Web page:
Napoleon III also directed the building of the French railway network, which greatly contributed to the development of the coal mining and steel industry in France, and thereby radically changing the nature of the French economy, which entered the modern age of large-scale capitalism. The French economy, the second largest in the world at the time (behind the United Kingdom), experienced a very strong growth during the reign of Napoleon III. Names such as steel tycoon Eugène Schneider or banking mogul James de Rothschild are symbols of the period. Two of France's largest banks, Société Générale and Crédit Lyonnais, still in existence today, were founded during that period. The French stock market also expanded prodigiously, with many coal mining and steel companies issuing stocks.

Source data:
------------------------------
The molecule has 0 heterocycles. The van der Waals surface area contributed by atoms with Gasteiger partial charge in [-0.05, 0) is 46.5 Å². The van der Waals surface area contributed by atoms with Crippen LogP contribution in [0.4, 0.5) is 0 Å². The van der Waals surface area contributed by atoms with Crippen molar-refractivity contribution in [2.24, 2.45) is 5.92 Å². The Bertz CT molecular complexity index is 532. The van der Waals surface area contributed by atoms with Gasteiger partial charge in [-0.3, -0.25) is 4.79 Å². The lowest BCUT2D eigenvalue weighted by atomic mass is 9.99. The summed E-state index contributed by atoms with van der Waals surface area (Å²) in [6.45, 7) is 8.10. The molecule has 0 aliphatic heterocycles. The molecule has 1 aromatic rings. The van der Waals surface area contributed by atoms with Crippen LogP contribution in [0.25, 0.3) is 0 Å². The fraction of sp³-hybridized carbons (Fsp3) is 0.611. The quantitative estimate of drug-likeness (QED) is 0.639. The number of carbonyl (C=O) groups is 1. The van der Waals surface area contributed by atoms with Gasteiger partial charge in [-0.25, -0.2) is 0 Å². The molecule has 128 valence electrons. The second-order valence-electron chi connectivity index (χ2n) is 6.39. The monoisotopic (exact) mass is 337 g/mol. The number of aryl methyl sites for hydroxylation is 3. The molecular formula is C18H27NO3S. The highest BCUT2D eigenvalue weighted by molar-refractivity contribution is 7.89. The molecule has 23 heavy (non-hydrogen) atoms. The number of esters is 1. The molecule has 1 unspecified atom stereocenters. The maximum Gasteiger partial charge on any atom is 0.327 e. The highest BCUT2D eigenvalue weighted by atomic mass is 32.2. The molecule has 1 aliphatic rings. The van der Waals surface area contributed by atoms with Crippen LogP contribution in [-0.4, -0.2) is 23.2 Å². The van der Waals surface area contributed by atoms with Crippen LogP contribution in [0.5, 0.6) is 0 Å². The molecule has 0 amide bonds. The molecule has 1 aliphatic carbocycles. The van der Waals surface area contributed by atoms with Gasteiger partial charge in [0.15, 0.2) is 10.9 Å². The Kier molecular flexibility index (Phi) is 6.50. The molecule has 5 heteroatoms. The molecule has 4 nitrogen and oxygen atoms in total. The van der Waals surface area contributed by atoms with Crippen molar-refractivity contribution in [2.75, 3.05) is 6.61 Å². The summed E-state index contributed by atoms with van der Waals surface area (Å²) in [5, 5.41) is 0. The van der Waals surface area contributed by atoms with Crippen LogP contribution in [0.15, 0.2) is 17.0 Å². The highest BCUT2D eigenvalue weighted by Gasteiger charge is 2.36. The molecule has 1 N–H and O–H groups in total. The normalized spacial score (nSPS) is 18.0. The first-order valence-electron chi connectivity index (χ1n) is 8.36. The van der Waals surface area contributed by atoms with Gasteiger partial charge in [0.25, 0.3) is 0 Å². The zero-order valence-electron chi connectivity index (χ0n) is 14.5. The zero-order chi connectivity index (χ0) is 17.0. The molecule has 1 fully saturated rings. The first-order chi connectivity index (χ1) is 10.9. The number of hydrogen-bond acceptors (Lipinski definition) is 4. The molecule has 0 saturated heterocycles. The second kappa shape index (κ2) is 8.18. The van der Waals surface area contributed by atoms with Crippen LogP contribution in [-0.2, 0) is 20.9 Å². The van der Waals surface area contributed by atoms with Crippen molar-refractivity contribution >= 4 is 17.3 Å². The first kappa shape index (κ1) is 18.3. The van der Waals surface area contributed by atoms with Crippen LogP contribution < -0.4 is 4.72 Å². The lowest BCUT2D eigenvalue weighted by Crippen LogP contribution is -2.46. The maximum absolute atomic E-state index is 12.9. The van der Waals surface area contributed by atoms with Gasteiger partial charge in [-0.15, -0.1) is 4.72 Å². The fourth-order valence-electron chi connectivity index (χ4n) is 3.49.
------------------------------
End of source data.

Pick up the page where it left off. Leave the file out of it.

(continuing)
Although largely forgotten by later Republican generations, which only remembered the non-democratic nature of the regime, the economic successes of the Second Empire are today recognized as impressive by historians. The emperor himself, who had spent several years in exile in Victorian Lancashire, was largely influenced by the ideas of the Industrial Revolution in England, and he took particular care of the economic development of the country. He is recognized as the first ruler of France to have taken great care of the economy; previous rulers considering it secondary.

His military adventurism is sometimes considered a fatal blow to the Concert of Europe, which based itself on stability and balance of powers, whereas Napoleon III attempted to rearrange the world map to France's favour even when it involved radical and potentially revolutionary changes in politics.

A 12-pound cannon designed by France is commonly referred to as a Napoleon cannon or 12-pounder Napoleon in his honour.